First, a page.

Thursday, 10 March 2016

Elementals #1 The Prophecy of Shadows

Presenting Elementals #1 The Prophecy of Shadows by Michelle Madow.

Here is the summary of the book:

Witches are real. They're descendants of the Olympian gods. And now, five teen witches gifted with elemental powers must fight to stop a war against the Titans.

When Nicole Cassidy moves from sunny Georgia to gloomy New England, the last thing she expects is to learn that her homeroom is a cover for a secret coven of witches. Even more surprisingly ... she's apparently a witch herself. Despite doubts about her newfound abilities, Nicole is welcomed into this ancient circle of witches and is bedazzled by their powers--and, to her dismay, by Blake--the school's notorious bad-boy.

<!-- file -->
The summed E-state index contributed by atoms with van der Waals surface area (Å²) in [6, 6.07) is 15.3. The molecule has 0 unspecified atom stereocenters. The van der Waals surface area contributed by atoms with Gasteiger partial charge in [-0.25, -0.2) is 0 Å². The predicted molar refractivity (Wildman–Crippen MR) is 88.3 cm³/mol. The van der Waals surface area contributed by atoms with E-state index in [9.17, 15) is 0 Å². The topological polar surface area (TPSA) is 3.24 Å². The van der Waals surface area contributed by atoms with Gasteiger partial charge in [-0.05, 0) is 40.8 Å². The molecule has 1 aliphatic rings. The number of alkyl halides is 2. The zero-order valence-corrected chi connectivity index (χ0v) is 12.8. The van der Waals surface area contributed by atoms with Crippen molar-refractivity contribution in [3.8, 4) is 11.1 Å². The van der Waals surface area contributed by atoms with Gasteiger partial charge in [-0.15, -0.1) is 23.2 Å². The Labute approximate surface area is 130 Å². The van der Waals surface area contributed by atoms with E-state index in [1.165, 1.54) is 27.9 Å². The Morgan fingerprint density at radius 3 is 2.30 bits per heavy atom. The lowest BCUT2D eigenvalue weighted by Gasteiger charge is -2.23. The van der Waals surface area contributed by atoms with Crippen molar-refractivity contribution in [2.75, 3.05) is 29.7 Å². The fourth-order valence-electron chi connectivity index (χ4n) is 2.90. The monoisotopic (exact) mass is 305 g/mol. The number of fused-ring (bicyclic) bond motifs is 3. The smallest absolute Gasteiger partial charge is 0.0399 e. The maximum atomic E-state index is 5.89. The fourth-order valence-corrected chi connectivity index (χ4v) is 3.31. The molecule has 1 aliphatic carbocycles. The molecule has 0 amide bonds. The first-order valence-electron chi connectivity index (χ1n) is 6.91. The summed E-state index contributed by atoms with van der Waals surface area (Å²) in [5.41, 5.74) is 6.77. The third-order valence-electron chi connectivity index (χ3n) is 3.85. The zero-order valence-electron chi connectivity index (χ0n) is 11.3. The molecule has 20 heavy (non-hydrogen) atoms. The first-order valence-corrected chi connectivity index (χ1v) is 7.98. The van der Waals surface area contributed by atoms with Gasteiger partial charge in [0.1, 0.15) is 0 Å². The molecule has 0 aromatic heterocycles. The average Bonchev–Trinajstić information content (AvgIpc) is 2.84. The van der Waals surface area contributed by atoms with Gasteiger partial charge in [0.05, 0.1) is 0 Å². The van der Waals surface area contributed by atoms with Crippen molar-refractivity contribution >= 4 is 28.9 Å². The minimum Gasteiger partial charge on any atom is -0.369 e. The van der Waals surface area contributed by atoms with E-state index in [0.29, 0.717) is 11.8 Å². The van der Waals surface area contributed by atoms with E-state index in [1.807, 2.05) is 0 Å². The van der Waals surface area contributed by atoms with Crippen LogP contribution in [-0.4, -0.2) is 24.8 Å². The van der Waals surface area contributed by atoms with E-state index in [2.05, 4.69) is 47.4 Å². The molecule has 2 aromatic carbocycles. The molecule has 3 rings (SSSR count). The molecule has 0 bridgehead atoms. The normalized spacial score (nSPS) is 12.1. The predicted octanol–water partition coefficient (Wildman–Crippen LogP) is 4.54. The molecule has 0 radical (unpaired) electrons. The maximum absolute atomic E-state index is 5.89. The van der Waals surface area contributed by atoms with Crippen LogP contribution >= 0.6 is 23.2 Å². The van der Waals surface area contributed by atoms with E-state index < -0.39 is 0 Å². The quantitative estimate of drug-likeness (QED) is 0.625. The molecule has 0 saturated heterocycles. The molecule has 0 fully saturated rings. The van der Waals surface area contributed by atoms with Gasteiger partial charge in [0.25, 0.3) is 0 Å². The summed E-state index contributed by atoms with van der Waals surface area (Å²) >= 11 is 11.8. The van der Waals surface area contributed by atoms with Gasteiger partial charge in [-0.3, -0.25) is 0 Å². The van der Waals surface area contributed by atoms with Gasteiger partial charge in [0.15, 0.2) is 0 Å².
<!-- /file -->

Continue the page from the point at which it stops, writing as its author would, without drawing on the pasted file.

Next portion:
Girls who get close to Blake wind up hurt. His girlfriend Danielle will do anything to keep them away, even if she must resort to using dark magic. But the chemistry between Blake and Nicole is undeniable, and despite wanting to protect Nicole from Danielle's wrath, he finds it impossible to keep his distance.

When the Olympian Comet shoots through the sky for the first time in three thousand years, Nicole, Blake, Danielle, and two others in their homeroom are gifted with mysterious powers over the elements. But the comet has another effect--it opens the portal to the prison world that has contained the Titans for centuries. After an ancient monster escapes and attacks Nicole and Blake, it's up to them and the others to follow the clues from a cryptic prophecy so that they can save their town ... and possibly the world.